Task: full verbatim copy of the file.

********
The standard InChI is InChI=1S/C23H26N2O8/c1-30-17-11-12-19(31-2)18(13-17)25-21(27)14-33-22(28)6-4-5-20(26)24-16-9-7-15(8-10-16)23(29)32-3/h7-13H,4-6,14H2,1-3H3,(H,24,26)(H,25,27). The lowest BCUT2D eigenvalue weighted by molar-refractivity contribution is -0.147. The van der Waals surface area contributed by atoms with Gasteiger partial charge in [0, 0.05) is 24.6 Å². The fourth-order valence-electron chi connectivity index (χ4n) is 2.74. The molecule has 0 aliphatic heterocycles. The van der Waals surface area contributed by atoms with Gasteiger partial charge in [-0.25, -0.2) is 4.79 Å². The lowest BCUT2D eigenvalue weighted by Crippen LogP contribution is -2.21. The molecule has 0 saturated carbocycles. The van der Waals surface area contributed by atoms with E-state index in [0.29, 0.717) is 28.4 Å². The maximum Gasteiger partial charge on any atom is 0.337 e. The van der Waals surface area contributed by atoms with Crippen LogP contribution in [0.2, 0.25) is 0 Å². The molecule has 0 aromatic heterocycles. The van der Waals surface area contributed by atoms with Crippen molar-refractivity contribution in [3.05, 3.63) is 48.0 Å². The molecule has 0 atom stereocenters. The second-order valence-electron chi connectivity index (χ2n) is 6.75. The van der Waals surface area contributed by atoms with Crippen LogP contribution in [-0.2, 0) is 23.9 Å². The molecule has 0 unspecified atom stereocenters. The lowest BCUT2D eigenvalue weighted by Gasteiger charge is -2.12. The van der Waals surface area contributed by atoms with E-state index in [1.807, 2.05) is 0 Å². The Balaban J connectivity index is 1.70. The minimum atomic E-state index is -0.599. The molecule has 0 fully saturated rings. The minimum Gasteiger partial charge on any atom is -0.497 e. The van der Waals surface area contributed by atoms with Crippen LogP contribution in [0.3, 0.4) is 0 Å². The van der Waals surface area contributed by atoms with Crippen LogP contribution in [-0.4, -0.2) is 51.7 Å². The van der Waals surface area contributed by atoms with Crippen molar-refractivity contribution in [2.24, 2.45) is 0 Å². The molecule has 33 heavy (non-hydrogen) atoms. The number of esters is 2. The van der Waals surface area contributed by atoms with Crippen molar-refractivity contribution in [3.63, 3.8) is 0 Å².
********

The standard InChI is InChI=1S/C23H26N2O8/c1-30-17-11-12-19(31-2)18(13-17)25-21(27)14-33-22(28)6-4-5-20(26)24-16-9-7-15(8-10-16)23(29)32-3/h7-13H,4-6,14H2,1-3H3,(H,24,26)(H,25,27). The lowest BCUT2D eigenvalue weighted by molar-refractivity contribution is -0.147. The van der Waals surface area contributed by atoms with Gasteiger partial charge in [0, 0.05) is 24.6 Å². The fourth-order valence-electron chi connectivity index (χ4n) is 2.74. The molecule has 0 aliphatic heterocycles. The van der Waals surface area contributed by atoms with Gasteiger partial charge in [-0.25, -0.2) is 4.79 Å². The lowest BCUT2D eigenvalue weighted by Crippen LogP contribution is -2.21. The molecule has 0 saturated carbocycles. The van der Waals surface area contributed by atoms with E-state index in [0.29, 0.717) is 28.4 Å². The maximum Gasteiger partial charge on any atom is 0.337 e. The van der Waals surface area contributed by atoms with Crippen LogP contribution in [0.2, 0.25) is 0 Å². The molecule has 0 aromatic heterocycles. The van der Waals surface area contributed by atoms with Crippen molar-refractivity contribution in [3.05, 3.63) is 48.0 Å². The molecule has 0 atom stereocenters. The second-order valence-electron chi connectivity index (χ2n) is 6.75. The van der Waals surface area contributed by atoms with Crippen LogP contribution in [-0.2, 0) is 23.9 Å². The molecule has 0 unspecified atom stereocenters. The lowest BCUT2D eigenvalue weighted by Gasteiger charge is -2.12. The van der Waals surface area contributed by atoms with E-state index in [1.807, 2.05) is 0 Å². The Balaban J connectivity index is 1.70. The minimum atomic E-state index is -0.599. The molecule has 0 fully saturated rings. The minimum Gasteiger partial charge on any atom is -0.497 e. The van der Waals surface area contributed by atoms with Crippen LogP contribution in [0.3, 0.4) is 0 Å². The van der Waals surface area contributed by atoms with Crippen LogP contribution in [-0.4, -0.2) is 51.7 Å². The van der Waals surface area contributed by atoms with Crippen molar-refractivity contribution in [2.24, 2.45) is 0 Å². The molecule has 33 heavy (non-hydrogen) atoms. The number of esters is 2. The van der Waals surface area contributed by atoms with Crippen molar-refractivity contribution in [3.63, 3.8) is 0 Å².